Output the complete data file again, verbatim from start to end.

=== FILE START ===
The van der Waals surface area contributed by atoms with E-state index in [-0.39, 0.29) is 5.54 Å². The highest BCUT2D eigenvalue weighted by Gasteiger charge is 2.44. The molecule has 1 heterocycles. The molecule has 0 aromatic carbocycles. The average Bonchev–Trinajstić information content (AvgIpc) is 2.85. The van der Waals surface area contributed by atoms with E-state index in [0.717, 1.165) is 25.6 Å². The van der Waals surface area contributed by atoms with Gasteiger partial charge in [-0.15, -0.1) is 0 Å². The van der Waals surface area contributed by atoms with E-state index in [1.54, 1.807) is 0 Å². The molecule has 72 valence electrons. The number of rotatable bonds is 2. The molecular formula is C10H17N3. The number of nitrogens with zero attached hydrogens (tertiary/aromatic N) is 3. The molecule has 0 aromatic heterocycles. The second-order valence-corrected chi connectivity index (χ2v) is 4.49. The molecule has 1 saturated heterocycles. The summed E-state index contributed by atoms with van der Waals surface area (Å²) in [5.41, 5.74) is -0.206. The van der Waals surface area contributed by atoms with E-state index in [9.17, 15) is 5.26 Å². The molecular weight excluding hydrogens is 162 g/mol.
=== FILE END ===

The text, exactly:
The van der Waals surface area contributed by atoms with E-state index in [-0.39, 0.29) is 5.54 Å². The highest BCUT2D eigenvalue weighted by Gasteiger charge is 2.44. The molecule has 1 heterocycles. The molecule has 0 aromatic carbocycles. The average Bonchev–Trinajstić information content (AvgIpc) is 2.85. The van der Waals surface area contributed by atoms with E-state index in [0.717, 1.165) is 25.6 Å². The van der Waals surface area contributed by atoms with Gasteiger partial charge in [-0.15, -0.1) is 0 Å². The van der Waals surface area contributed by atoms with E-state index in [1.54, 1.807) is 0 Å². The molecule has 72 valence electrons. The number of rotatable bonds is 2. The molecular formula is C10H17N3. The number of nitrogens with zero attached hydrogens (tertiary/aromatic N) is 3. The molecule has 0 aromatic heterocycles. The second-order valence-corrected chi connectivity index (χ2v) is 4.49. The molecule has 1 saturated heterocycles. The summed E-state index contributed by atoms with van der Waals surface area (Å²) in [5.41, 5.74) is -0.206. The van der Waals surface area contributed by atoms with E-state index in [9.17, 15) is 5.26 Å². The molecular weight excluding hydrogens is 162 g/mol.